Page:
Racial Justice and Power-sharing: The Heart of Leading Systems Change

By Lili Farhang and Solange Gould

Systems change of all kinds, including public health, must begin by tackling the deep inequities entrenched in our social systems.
  • Develop a shared analysis around how power imbalances, racism, and other forms of oppression define and structure the systems that drive health.
  • Tend to the work of “being” together, and not just “doing” together, as a way of deepening the relationships necessary to disrupt these patterns at the interpersonal, team, organizational, and community levels.
  • Establish change processes that embody a model of sharing power; shift who represents and is leading transformation.
  • Facilitate processes and practices for groups engaged in systems change work to examine the histories of racism, white supremacy, patriarchy, and other forms of oppression and how they continue to influence power in social systems today.
  • Create what we call a “container” for systems change processes — a shared working and thinking space with clear group agreements that allows us to tackle complex and emotional problems effectively. A few examples include having trained facilitators guide hard conversations, providing tools and space for emotional responses to discussions, and encouraging participants to share racial and gender identities as part of building deep relationships and learning to talk about race and gender with nuance.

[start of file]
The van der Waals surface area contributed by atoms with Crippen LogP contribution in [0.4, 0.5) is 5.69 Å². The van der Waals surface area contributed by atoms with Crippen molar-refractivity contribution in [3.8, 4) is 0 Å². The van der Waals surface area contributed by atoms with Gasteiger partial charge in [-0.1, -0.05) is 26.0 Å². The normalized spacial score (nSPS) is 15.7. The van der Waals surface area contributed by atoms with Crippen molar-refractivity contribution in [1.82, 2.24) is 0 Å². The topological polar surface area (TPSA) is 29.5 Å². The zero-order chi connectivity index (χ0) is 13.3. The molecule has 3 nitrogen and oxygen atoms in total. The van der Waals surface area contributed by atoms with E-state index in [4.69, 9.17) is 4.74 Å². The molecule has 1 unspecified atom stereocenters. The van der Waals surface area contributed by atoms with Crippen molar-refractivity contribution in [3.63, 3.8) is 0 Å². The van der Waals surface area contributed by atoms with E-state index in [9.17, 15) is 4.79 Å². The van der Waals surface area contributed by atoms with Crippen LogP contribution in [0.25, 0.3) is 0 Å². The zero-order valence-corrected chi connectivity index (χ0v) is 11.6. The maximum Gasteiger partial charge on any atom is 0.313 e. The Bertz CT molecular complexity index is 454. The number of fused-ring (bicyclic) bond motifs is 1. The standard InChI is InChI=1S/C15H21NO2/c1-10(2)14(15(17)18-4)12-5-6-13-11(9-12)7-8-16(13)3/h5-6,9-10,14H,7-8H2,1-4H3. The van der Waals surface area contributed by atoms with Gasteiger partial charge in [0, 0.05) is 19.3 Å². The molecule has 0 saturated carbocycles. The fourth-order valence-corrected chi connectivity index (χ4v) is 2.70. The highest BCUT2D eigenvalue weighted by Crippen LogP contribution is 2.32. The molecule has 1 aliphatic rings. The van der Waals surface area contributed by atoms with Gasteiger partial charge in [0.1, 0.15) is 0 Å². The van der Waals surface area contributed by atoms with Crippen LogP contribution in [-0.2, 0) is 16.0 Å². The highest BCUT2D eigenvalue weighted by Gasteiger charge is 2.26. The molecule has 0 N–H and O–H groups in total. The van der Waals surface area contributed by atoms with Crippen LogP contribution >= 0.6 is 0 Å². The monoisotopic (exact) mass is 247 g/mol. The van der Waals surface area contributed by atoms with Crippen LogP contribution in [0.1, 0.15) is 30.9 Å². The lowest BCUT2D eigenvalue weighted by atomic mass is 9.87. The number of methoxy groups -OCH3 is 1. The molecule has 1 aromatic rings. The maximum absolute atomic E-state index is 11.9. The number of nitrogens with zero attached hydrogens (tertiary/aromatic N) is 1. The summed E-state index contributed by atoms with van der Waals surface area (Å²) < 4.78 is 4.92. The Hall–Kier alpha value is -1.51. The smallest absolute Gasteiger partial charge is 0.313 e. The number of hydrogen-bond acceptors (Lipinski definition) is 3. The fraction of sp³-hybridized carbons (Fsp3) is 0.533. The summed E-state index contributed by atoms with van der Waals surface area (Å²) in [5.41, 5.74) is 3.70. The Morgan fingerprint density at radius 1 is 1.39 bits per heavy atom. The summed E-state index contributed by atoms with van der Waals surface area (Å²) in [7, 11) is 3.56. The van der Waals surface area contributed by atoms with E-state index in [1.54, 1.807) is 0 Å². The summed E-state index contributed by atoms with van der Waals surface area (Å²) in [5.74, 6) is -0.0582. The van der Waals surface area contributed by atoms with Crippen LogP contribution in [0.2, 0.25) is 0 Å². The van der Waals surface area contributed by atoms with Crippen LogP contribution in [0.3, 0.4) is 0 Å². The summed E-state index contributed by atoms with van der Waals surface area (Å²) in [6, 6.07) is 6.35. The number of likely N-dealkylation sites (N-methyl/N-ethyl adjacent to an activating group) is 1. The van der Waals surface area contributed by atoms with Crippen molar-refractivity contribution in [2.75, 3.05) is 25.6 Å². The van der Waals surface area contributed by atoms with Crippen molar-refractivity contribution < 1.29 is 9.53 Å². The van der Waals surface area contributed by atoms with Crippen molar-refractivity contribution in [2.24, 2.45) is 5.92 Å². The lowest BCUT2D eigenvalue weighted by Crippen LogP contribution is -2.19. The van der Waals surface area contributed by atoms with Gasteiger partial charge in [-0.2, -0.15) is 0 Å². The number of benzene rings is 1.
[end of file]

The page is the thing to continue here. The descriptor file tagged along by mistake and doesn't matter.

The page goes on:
• Integrate the head and the heart, and make space alongside our intellectual work to feel the physical sensations and emotions that arise when confronting the reality of racial inequities and unjust power imbalances, both in the policies and systems we aim to shift and in our own organizational culture.
  • Adopt a power-sharing approach in internal work, meaning those with more power relinquish control and authority and those with less power step into greater responsibility and ownership over decision making.
  • Forge long-term relationships with community power-building organizations, which often represent and are made up of people and communities most impacted by inequities.

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Bringing the power of public health to campaigns and movements for a just society